One post was written at the Jaded Educator blog:
The Jaded Teacher had this to say:
Urban centers around the country are reeling from decades of decay and neglect in some areas, while the privileged go to schools with art, music, drama, physical education and a rich curriculum.
Meanwhile, the children in the poorest, most vulnerable communities continue to be blamed because blaming the victim is a lot easier than taking responsibility for injustice and the oppression that now begins in kindergarten.
The meme perpetuated by the corporate education reforms, hell bent on destroying public education in favor of charters, vouchers and privatization have been talking about the "soft bigotry of low expectations" now for 20 years. It's a way to tout education as the civil rights issue of our time while ignoring income inequality and bad economic policy. The corporate interest have forced their soulless, mind numbing bullshit tests on the poorest, most vulnerable students and now on all public school students and their teachers who have been targeted as scapegoats.
It's time to recognize and acknowledge that it is actually the hard bigotry of high expectations that has destroyed communities all across the country, pitted teacher against parents, students against teachers and administrators while segregating communities and schools by test scores permeating education policy to enrich corporations.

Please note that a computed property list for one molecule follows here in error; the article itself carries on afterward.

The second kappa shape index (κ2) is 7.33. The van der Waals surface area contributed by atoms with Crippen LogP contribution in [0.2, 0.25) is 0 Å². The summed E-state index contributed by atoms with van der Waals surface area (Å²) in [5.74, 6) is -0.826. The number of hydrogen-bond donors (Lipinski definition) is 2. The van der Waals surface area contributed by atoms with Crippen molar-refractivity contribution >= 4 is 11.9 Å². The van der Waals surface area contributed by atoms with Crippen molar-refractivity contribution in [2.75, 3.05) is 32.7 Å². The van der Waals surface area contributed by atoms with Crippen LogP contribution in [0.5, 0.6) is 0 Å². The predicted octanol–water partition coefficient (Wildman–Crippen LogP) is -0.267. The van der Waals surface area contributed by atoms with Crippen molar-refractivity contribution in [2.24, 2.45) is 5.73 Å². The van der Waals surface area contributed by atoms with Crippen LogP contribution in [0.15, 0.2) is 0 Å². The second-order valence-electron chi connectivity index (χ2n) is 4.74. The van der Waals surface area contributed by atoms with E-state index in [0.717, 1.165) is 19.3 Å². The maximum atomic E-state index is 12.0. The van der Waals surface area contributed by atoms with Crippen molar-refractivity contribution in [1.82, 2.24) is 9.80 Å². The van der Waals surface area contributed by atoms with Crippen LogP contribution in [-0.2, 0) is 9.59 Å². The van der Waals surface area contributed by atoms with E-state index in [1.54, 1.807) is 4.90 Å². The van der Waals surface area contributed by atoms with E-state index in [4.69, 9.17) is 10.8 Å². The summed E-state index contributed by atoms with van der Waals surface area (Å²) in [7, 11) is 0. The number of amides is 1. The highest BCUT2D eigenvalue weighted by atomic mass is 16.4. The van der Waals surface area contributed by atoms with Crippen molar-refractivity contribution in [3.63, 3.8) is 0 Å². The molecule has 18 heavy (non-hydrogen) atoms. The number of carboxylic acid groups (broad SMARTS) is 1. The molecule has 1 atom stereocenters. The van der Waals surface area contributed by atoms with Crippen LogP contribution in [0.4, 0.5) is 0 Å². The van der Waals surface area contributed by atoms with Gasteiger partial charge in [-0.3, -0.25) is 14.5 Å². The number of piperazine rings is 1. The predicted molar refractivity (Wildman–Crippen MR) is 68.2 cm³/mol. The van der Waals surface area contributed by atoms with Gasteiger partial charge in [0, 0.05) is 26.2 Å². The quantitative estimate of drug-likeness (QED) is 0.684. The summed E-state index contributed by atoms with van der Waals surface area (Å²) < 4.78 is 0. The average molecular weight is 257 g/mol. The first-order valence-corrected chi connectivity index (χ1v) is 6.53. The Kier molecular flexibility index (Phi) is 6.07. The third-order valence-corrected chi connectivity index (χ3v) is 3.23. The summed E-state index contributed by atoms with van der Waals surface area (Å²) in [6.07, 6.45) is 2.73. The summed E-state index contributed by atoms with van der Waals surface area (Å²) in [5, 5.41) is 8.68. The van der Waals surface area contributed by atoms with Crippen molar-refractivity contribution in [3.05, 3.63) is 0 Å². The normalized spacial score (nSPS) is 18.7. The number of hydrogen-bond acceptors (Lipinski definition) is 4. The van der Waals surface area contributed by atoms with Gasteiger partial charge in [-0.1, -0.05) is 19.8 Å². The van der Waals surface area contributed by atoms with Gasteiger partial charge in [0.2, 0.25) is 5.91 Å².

Perhaps it is time to stop telling third graders whose father or mother is in jail, mentally ill, absent or dead that they are failures at 8 years old. This can't be helpful.
For a broader perspective on the rage and anger over the continued injustice that has blanketed the country, read Alan Singer's well-researched and documented statistics on the realities in these communities that have been starved of funds, jobs and infrastructure through no fault of their own:
From Alan Singer, Hofstra University,
One in twenty-eight children in the United States have a parent behind bars. For African American children, that number is one in nine. In the U.S. the average term being served by incarcerated parents is eighty months. Each year the number of children with incarcerated parents continue to grow as a result of the record prison population in the United States. The arrest and removal of a mother or father from a child's life forces that child to confront many emotional, social and economic consequences.